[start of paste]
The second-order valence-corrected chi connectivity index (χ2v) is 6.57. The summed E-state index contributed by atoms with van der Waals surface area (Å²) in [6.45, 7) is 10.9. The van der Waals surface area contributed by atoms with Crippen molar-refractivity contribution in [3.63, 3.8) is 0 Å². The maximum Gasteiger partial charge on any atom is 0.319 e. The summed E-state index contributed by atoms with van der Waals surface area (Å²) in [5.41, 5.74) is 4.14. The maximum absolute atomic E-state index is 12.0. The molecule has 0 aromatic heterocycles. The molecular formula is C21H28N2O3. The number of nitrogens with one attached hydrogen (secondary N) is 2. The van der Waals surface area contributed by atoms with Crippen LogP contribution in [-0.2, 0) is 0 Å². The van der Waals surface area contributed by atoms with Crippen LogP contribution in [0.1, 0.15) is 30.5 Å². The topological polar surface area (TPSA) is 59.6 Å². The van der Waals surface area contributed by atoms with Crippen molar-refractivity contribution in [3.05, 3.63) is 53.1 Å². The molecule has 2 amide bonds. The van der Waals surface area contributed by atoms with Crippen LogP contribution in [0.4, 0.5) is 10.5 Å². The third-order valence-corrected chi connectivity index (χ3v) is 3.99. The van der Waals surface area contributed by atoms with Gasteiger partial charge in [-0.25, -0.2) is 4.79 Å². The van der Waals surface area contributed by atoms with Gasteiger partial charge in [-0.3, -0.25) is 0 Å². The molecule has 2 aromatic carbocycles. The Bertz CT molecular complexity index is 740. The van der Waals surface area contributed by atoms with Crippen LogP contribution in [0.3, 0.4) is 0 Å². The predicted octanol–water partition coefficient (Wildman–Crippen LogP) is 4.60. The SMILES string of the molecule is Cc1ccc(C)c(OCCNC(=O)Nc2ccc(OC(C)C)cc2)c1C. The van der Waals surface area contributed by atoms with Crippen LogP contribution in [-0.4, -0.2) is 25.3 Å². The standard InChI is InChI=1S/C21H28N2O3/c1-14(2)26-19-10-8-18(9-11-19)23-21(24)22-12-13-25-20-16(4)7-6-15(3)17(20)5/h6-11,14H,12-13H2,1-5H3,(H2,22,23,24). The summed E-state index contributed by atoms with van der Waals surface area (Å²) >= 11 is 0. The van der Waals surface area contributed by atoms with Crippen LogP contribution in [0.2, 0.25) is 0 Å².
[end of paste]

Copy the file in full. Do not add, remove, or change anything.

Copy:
The second-order valence-corrected chi connectivity index (χ2v) is 6.57. The summed E-state index contributed by atoms with van der Waals surface area (Å²) in [6.45, 7) is 10.9. The van der Waals surface area contributed by atoms with Crippen molar-refractivity contribution in [3.63, 3.8) is 0 Å². The maximum Gasteiger partial charge on any atom is 0.319 e. The summed E-state index contributed by atoms with van der Waals surface area (Å²) in [5.41, 5.74) is 4.14. The maximum absolute atomic E-state index is 12.0. The molecule has 0 aromatic heterocycles. The molecular formula is C21H28N2O3. The number of nitrogens with one attached hydrogen (secondary N) is 2. The van der Waals surface area contributed by atoms with Crippen LogP contribution in [-0.2, 0) is 0 Å². The van der Waals surface area contributed by atoms with Crippen LogP contribution in [0.1, 0.15) is 30.5 Å². The topological polar surface area (TPSA) is 59.6 Å². The van der Waals surface area contributed by atoms with Crippen molar-refractivity contribution in [3.05, 3.63) is 53.1 Å². The molecule has 2 amide bonds. The van der Waals surface area contributed by atoms with Crippen LogP contribution in [0.4, 0.5) is 10.5 Å². The third-order valence-corrected chi connectivity index (χ3v) is 3.99. The van der Waals surface area contributed by atoms with Gasteiger partial charge in [-0.25, -0.2) is 4.79 Å². The van der Waals surface area contributed by atoms with Gasteiger partial charge in [-0.3, -0.25) is 0 Å². The molecule has 2 aromatic carbocycles. The Bertz CT molecular complexity index is 740. The van der Waals surface area contributed by atoms with Crippen LogP contribution in [0.3, 0.4) is 0 Å². The predicted octanol–water partition coefficient (Wildman–Crippen LogP) is 4.60. The SMILES string of the molecule is Cc1ccc(C)c(OCCNC(=O)Nc2ccc(OC(C)C)cc2)c1C. The van der Waals surface area contributed by atoms with Crippen LogP contribution in [-0.4, -0.2) is 25.3 Å². The standard InChI is InChI=1S/C21H28N2O3/c1-14(2)26-19-10-8-18(9-11-19)23-21(24)22-12-13-25-20-16(4)7-6-15(3)17(20)5/h6-11,14H,12-13H2,1-5H3,(H2,22,23,24). The summed E-state index contributed by atoms with van der Waals surface area (Å²) >= 11 is 0. The van der Waals surface area contributed by atoms with Crippen LogP contribution in [0.2, 0.25) is 0 Å².